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Generative AI and its impact on thought generation and human creativity

As the debate surrounding AI intensifies, we often focus on its implications for privacy, bias, ethics, and employment. Yet, what if the profound impact of this technology extends to the very model through which our brains generate new ideas?

Generative AI has emerged as a valuable tool for conceptual work across various fields, including journalism, literature, advertising, and art. Many creatives have encountered the dreaded "writer's block" or "blank page syndrome," and AI offers a promising solution by unlocking ideas and streamlining task execution. However, the human brain's interactions with the external world are far from simple input-processing-output processes due to its adaptive nature.

Neuroscience reveals that the brain's plasticity enables it to modify existing neural connections, allowing for the development of new responses to stimuli and interpretations of the external environment. This adaptability is accompanied by conditioning phenomena, which serve as computational shortcuts for automatic responses to specific events. The method forms the basis of idea generation, as no creative individual operates without it. Even musical improvisation relies on applying a method to transform chaos into creation.

But what happens when an adaptive brain is exposed to generative AI over an extended period? Are we certain that such exposure does not induce conditioning phenomena that impact the model of thought generation, thereby altering natural creative capacity? While one may argue that no creature exists in isolation from external stimuli, and adaptation itself entails conditioning, the crucial distinction lies in the nature of these stimuli.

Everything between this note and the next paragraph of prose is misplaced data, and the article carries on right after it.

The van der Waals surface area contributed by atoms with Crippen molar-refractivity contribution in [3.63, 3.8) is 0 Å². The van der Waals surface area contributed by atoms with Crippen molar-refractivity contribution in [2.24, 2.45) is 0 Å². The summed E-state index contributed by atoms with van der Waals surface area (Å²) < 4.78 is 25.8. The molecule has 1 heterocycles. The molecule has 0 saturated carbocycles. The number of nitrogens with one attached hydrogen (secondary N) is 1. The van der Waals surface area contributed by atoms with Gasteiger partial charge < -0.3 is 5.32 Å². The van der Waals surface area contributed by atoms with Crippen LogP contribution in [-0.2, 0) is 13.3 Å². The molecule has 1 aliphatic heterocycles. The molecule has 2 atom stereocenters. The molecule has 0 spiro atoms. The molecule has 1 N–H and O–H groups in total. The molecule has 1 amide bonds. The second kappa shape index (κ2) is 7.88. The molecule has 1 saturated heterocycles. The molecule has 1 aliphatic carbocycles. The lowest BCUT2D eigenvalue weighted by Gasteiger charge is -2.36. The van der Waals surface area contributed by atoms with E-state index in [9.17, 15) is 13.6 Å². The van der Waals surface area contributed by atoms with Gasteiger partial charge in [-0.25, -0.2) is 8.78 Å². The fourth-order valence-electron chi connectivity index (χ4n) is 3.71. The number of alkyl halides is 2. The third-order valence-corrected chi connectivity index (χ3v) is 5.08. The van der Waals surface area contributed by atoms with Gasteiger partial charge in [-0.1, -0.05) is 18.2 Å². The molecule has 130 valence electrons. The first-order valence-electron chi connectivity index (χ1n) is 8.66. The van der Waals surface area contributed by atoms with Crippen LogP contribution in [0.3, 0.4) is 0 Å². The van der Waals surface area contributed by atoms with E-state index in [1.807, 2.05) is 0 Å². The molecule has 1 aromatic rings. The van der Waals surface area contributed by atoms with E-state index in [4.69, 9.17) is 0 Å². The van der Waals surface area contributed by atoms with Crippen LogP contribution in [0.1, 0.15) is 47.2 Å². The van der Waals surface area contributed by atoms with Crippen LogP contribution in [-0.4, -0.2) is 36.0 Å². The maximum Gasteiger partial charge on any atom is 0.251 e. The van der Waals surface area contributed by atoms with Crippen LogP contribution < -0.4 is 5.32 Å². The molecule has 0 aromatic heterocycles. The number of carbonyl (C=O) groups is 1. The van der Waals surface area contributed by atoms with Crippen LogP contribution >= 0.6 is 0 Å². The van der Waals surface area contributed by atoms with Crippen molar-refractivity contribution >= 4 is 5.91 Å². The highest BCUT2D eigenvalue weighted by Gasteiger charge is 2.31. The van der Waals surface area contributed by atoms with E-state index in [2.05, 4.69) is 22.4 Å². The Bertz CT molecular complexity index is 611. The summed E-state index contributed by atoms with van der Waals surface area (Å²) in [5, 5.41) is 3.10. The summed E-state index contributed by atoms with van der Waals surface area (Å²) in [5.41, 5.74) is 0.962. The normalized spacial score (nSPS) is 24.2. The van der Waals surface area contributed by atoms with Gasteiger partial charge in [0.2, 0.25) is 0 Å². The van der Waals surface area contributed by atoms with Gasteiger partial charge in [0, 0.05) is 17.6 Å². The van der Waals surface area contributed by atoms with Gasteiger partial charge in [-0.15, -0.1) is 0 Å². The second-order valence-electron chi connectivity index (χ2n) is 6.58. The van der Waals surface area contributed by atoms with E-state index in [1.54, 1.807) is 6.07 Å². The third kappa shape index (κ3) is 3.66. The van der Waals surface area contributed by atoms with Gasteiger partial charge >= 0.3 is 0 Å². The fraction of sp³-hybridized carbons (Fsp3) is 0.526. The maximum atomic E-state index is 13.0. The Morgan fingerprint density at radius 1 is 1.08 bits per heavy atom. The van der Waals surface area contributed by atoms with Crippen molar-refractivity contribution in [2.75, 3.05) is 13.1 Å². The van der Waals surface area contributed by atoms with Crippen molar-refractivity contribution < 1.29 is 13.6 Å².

Natural stimuli from real-world interactions occur in an environment characterized by constant change. Conversely, exposure to generative AI entails stimuli curated by researchers for training purposes, creating a potentially synthetic representation of the universe. This contrasts with the dynamic and diverse stimuli encountered in natural environments.

Moreover, our inability to define intelligence and creativity universally complicates matters. Existing definitions are often anthropocentric, reflecting human biases. Tests designed to measure these traits are inherently imperfect and may fail to capture the nuances of intelligence and creativity.

The rise of AI has further exacerbated this issue, with AI systems surpassing human performance on creativity tests. This phenomenon raises questions about the fundamental nature of intelligence and creativity, particularly when AI's responses are based on synthesized data rather than genuine exposure to diverse stimuli.

If correct, this hypothesis suggests that addressing biases in AI may be simpler than tackling the profound effects it has on human cognition and creativity. As we navigate the evolving landscape of AI, it is imperative to consider not only its technical capabilities but also its potential impact on our most cherished human faculties.

Article source: Linkedin Article by Vincenzo Gioia

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Vincenzo Gioia
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